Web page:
More about mental health

Every component part of the window came under scrutiny. The frame and glazing itself was an important issue but so to were the more secondary elements like the glazing gasket.

It was important we designed a system that had wraparound glazing so it could not be removed by the occupant. We also designed the gasket so it was perforated to ensure it broke into harmless pieces if there was an attempt to remove it. The clinical team were also instrumental in devising test procedures.

“We always said the window had to withstand attacks with any items a patient could reasonably be expected to get hold of so as well as the cutlery, that included pieces of furniture, a fire extinguisher, pool cues, and a snooker ball in a sock,” said Mr Ord.

The fire extinguisher test required the window assembly to survive a sustained attack with a 6.5-litre extinguisher for 15 minutes. A severely disturbed patient can sustain such a prolonged attack but most people tire after a couple of minutes and so the product test required a relay of five volunteers.

The trust also wished to test the windows to extremes, and outside the usual patient accessible implement range to test that of an assisted escape. Having conducted the accepted test criteria, the trust personnel also used jemmies and a crowbar on the window and frame.

While some distortion took place, the integrity of the window remained intact after a near 30-minute attack test.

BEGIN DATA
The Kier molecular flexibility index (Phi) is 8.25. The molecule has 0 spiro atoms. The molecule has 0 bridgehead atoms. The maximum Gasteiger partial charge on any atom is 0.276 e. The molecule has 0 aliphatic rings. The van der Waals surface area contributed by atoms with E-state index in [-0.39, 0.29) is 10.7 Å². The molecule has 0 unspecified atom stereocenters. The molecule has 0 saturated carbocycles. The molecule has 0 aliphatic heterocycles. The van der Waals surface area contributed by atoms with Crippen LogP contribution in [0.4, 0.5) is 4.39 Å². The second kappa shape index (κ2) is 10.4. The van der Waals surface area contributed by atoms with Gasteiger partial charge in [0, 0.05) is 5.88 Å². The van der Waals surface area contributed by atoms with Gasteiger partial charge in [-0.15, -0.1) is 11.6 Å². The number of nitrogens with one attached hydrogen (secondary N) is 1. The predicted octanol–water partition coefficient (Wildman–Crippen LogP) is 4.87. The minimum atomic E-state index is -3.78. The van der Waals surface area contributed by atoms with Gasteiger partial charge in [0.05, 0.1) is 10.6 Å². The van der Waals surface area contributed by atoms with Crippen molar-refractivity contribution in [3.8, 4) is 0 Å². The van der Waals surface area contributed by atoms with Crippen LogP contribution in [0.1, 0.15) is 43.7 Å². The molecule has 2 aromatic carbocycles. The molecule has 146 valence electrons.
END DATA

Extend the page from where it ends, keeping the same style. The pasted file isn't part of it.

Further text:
The new window also had to incorporate a sliding contraband mesh – a perforated steel screen which would automatically close across the frame as the glass pane was opened.

The size and spacing of the perforations were critical as it was essential the screen provided the required security without blocking out too much light or air. The optimum configuration for this project proved to be a 3mm diameter hole at 5mm centres – too small to pass illicit materials or substances through but large enough and numerous enough to be able to see through it.

As John Ord said, the integrity of the window design is vital to the security of the whole development, approximately half of whose 312 beds will be in the medium-security ‘forensic’ wing of the hospital.

The aim was to amalgamate the experience of the trust clinical staff with that of the window manufacturer in arriving at a solution (in this case our horizontal sliding window) where security was paramount yet a more normal image is portrayed and not that of an oppressive or custodial regime.

Working on a development project is always a learning experience but this scheme was a real eye-opener for all concerned. Roseberry Park taught me and my colleagues at Kawneer a lot about the design process but more importantly, it challenged my assumptions about mental healthcare.

Never before had I been required to delve so deeply into the needs of the end user and to see the final product from their point of view. It’s changed the way I do my job.